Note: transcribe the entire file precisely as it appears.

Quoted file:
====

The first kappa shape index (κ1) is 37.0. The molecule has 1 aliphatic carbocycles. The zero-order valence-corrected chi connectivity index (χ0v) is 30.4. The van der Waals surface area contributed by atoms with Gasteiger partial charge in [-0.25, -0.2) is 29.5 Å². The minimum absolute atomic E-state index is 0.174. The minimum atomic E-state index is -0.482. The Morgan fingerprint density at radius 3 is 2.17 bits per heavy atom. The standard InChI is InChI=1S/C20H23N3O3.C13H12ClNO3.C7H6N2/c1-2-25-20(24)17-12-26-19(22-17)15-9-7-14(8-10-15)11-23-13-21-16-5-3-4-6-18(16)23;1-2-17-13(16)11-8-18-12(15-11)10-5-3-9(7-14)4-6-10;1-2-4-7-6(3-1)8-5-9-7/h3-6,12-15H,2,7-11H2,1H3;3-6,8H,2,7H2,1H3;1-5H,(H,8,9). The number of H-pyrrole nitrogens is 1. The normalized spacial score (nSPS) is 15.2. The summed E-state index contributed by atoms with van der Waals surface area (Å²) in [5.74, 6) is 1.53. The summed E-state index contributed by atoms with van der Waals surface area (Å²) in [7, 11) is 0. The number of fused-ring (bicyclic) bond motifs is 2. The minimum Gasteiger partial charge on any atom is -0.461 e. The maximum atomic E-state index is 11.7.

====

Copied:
The first kappa shape index (κ1) is 37.0. The molecule has 1 aliphatic carbocycles. The zero-order valence-corrected chi connectivity index (χ0v) is 30.4. The van der Waals surface area contributed by atoms with Gasteiger partial charge in [-0.25, -0.2) is 29.5 Å². The minimum absolute atomic E-state index is 0.174. The minimum atomic E-state index is -0.482. The Morgan fingerprint density at radius 3 is 2.17 bits per heavy atom. The standard InChI is InChI=1S/C20H23N3O3.C13H12ClNO3.C7H6N2/c1-2-25-20(24)17-12-26-19(22-17)15-9-7-14(8-10-15)11-23-13-21-16-5-3-4-6-18(16)23;1-2-17-13(16)11-8-18-12(15-11)10-5-3-9(7-14)4-6-10;1-2-4-7-6(3-1)8-5-9-7/h3-6,12-15H,2,7-11H2,1H3;3-6,8H,2,7H2,1H3;1-5H,(H,8,9). The number of H-pyrrole nitrogens is 1. The normalized spacial score (nSPS) is 15.2. The summed E-state index contributed by atoms with van der Waals surface area (Å²) in [5.74, 6) is 1.53. The summed E-state index contributed by atoms with van der Waals surface area (Å²) in [7, 11) is 0. The number of fused-ring (bicyclic) bond motifs is 2. The minimum Gasteiger partial charge on any atom is -0.461 e. The maximum atomic E-state index is 11.7.